Appeals court denies DuPont's mandamus request regarding new asbestos trial
Harmless newspaper reports are not improper communications to a jury, nor should a judge grant a new trial on the "speculative inference that jurors read news articles about the case during the trial," wrote an attorney for DuPont in a petition for a writ of mandamus.
DuPont sought the writ from the Texas Ninth District Court of Appeals after a local judge tossed out a jury verdict in favor of the chemical company.
The judge granted the plaintiff's request for a new trial because of alleged jury influence by the Southeast Texas Record.
Beaumont justices denied DuPont's appeal July 24, ruling that "the discretion and judgment of the trial court in granting a new trial cannot be controlled or directed by mandamus."
A writ of mandamus is filed in an appeals court to correct a lower court's assumed clear abuse of discretion.
Throughout February and March, 172nd District Judge Donald Floyd presided over a DuPont asbestos trial, which centered on plaintiff Willis Whisnant Jr., a former B.F. Shaw pipe-fitter who worked at DuPont back in 1966 as an independent contractor.
His family claimed he was exposed to enough asbestos fibers to contract mesothelioma, a lung condition that took his life in 1999 at age 72.
After deliberating two full days, on March 25 jurors found no negligence by DuPont.
As the trial neared conclusion, plaintiffs' attorney Glen Morgan had asked jurors to award the Whisnant family $1 billion in damages. When the verdict left him empty handed, Morgan, a partner at Beaumont's Reaud, Morgan & Quinn, filed a motion for a new trial.
At a May 16 hearing, Morgan contended that the jury verdict was completely contradictory to the preponderance of the evidence, and alleged that coverage of the trial by the Southeast Texas Record may have influenced the jury's decision.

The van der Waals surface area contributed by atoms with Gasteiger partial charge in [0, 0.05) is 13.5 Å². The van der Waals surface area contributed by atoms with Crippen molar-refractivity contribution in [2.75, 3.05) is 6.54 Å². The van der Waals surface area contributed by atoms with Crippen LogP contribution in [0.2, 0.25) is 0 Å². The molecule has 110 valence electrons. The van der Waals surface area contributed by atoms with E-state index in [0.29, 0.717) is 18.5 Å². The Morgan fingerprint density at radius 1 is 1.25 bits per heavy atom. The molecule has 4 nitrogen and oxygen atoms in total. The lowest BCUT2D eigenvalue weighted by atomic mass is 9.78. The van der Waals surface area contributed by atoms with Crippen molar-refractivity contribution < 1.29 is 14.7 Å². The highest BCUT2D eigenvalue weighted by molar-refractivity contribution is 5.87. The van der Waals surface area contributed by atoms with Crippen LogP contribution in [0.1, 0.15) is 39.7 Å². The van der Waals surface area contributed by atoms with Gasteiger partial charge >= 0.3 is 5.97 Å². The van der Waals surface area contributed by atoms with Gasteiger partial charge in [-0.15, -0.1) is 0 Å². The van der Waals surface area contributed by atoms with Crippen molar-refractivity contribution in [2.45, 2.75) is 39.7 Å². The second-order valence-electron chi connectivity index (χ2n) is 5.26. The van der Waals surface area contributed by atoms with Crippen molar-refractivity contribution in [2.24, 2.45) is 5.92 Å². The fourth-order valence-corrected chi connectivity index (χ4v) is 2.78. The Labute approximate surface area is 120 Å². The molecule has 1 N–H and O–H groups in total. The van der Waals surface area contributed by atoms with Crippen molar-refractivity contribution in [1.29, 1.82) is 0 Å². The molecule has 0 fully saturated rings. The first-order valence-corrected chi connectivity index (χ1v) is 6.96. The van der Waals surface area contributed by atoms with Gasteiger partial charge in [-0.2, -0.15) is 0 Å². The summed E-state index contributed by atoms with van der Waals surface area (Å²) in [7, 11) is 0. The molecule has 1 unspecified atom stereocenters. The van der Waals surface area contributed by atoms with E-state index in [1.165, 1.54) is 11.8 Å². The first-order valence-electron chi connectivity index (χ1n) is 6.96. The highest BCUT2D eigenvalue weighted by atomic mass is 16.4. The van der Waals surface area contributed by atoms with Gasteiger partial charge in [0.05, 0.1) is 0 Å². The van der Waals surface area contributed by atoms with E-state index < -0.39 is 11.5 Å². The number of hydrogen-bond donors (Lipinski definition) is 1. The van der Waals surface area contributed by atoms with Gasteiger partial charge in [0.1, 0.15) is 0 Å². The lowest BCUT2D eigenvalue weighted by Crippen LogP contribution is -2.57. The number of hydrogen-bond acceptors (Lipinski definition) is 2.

On May 28, Floyd granted Morgan's motion. The two-paragraph order contained no reason for Floyd's decision, and stated only that the motion was granted.
"The trial court did not state a reason for granting a new trial," DuPont's writ argued. "Because a new trial in a jury-tried case erodes the right to trial by jury, minimal due process requires that a trial court state the reason a new trial is granted."
The Record attempted to ascertain Floyd's reasoning for a new trial, but was told by the court coordinator that the judge was unable to comment on an ongoing case.
"It is true that the newspaper reported on the trial, as it had a First Amendment Right to do, and just as thousands of newspapers in the nation do every day," DuPont's petition states. "But, there was no proof in (Morgan's motion for a new trial) that jurors read the articles or that the articles influenced the jurors' deliberations."
During the May 18 hearing, Morgan tried to make a connection between The Record's coverage of the Whisnant trial, DuPont and the U.S. Chamber of Commerce, which owns the Southeast Texas Record.
He told Judge Floyd that the Chamber's goal was to have the Record influence juries by writing stories favorable to the defense and then making the paper available free of charge right outside the courthouse.
He also said that because the verdict did not match the evidence, the jury may have been affected by an outside influence, like the Southeast Texas Record.
DuPont, conversely, saw Morgan's motion and Floyd's subsequent decision in a different light.
"The trial court failed to analyze and apply the law properly with respect to plaintiffs' claim that the jury's failure to find in their favor was against the great weight and preponderance of the evidence," the petition for writ of mandamus states.
"The only evidence plaintiffs offered to prove jury misconduct through a 'communication made to the jury' … was a series of innocuous newspaper articles reporting on the trial," the request says.
To no avail, DuPont's attorneys had asked the appeals court to force Judge Floyd to state "a reason for granting the new trial," and for a mandamus review of The Record's alleged improper communications to a jury.
The Record was not able to reach DuPont attorneys Sandra Clark, M.C. Carrington or Larry Cotton for comment regarding the denial of the petition.
Clark and Carrington are attorneys for the Mehaffy Webber law firm. Cotten is a partner in the Fort Worth law firm Cotten Schmidt.
Appeals Case No. NO. 09-08-318 CV
Trial Case No. E159-183Q